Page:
Provided throughout Gainesville, Lake City, and Northeast Florida
What is OT?
Occupational therapy is an evidence-based, holistic rehabilitative/habilitative profession that focuses on increasing an individual's independence and daily life functioning through the therapeutic use of everyday activities. The word "occupation" is used to describe our daily activities:
ADLs (Activities of Daily Living): bathing, dressing, grooming, feeding/eating, toileting, functional mobility, personal device care, and sexual activity IADLs (Instrumental Activities of Daily Living): cleaning, care of others, care of pets, child-rearing, communication management, driving and community mobility, financial management, health management and maintenance, home establishment and management, rest and sleep, education, work, play, leisure, and social participation. In OT, we use these daily activities as a means and an end.
In pediatric occupational therapy, our primary focus on achieving goals is through a child's #1 occupation: PLAY! Through the specialized lens of OT, an occupational therapist incorporates specific skills into strategically chosen play activities to help the child achieve their goals and address underlying challenges, such as postural instability, fine motor skills and coordination, sensory processing skills, visual-motor integration, attention, and so many more.
Due to the holistic nature of occupational therapy, not only do therapists analyze the individual's physical abilities and challenges, but they also analyze their environment, social supports, and any other external factors that may be affecting occupational performance.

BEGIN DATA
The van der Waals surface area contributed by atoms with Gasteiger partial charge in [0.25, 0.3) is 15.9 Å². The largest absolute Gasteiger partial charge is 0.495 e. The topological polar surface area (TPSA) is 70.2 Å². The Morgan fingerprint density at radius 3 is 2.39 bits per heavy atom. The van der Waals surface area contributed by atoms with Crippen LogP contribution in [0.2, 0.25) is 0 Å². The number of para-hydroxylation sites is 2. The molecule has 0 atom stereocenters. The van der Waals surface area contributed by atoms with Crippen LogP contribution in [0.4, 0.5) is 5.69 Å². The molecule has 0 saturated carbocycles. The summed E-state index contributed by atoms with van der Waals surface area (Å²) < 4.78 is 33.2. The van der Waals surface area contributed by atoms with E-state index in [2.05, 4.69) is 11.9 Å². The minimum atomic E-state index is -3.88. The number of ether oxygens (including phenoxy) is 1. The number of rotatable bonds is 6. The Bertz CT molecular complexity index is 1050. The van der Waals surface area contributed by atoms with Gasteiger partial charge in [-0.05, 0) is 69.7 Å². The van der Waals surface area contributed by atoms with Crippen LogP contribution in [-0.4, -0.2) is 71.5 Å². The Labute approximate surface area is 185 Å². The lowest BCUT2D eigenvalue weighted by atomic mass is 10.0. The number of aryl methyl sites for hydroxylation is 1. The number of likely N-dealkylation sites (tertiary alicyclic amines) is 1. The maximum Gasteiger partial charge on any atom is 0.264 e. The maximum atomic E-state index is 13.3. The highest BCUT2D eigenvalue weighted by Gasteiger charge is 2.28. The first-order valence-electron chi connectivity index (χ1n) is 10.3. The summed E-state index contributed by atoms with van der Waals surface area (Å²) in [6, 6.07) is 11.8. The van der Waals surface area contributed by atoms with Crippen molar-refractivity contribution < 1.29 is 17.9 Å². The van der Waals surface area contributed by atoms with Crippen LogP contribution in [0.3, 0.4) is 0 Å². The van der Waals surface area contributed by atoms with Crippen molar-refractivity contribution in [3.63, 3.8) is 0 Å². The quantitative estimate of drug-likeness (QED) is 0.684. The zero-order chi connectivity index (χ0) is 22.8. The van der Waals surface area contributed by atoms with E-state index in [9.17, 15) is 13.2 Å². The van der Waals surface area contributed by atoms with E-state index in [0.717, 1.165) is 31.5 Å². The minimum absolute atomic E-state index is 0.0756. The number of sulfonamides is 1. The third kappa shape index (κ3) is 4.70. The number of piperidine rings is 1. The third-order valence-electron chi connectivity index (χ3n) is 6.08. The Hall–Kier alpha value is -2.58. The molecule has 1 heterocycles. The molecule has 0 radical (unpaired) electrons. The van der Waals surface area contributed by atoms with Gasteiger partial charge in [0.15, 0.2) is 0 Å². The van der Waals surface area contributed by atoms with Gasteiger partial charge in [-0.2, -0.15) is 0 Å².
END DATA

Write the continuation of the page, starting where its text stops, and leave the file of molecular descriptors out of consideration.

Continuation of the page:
Who Can Benefit From OT?
If your child is experiencing difficulties with any of the above occupations, has not reached certain age-specific milestones, or has a certain qualifying diagnosis - they could benefit from occupational therapy!
Common Diagnoses that were seen in OT include:
• Cerebral Palsy
• Birth Injuries
• Traumatic Injuries
• Down Syndrome and other chromosomal abnormalities
• Developmental Delay
• Developmental Disabilities
• Autism Spectrum Disorder
• Sensory Processing Disorder
• Learning Disabilities
• Spina Bifida
• Limb Differences
• Feeding Disorders
• Orthopedic Injuries
• Emotional/Behavioral Challenges
What Can Be Achieved Through OT?
Depending on the child's family's and therapist's goals for your child, occupational therapy can achieve many things!
Some examples may include:
• Increasing fine motor skills and coordination so that the child can complete handwriting or feeding tasks
• Developing postural strength and endurance so that the child can better coordinate their body, sit up in a chair without external supports, and complete tabletop activities (schoolwork, eating)
• Improving emotional strategies and behaviors in all environments
• Improving interpersonal skills in-order-to maintain healthy social relationships with friends and family
• Evaluating the need for specialized equipment, such as AAC devices (Augmentative and Alternative Communication device), wheelchairs, walkers, splints, sensory tools, bathing, and dressing equipment
• Learning basic self-care tasks such as dressing, grooming, feeding
• Promoting improved sensory processing skills and giving the child the tools to better respond to unexpected or unwanted sensory experiences (scratchy clothes, loud environments, food textures, etc.)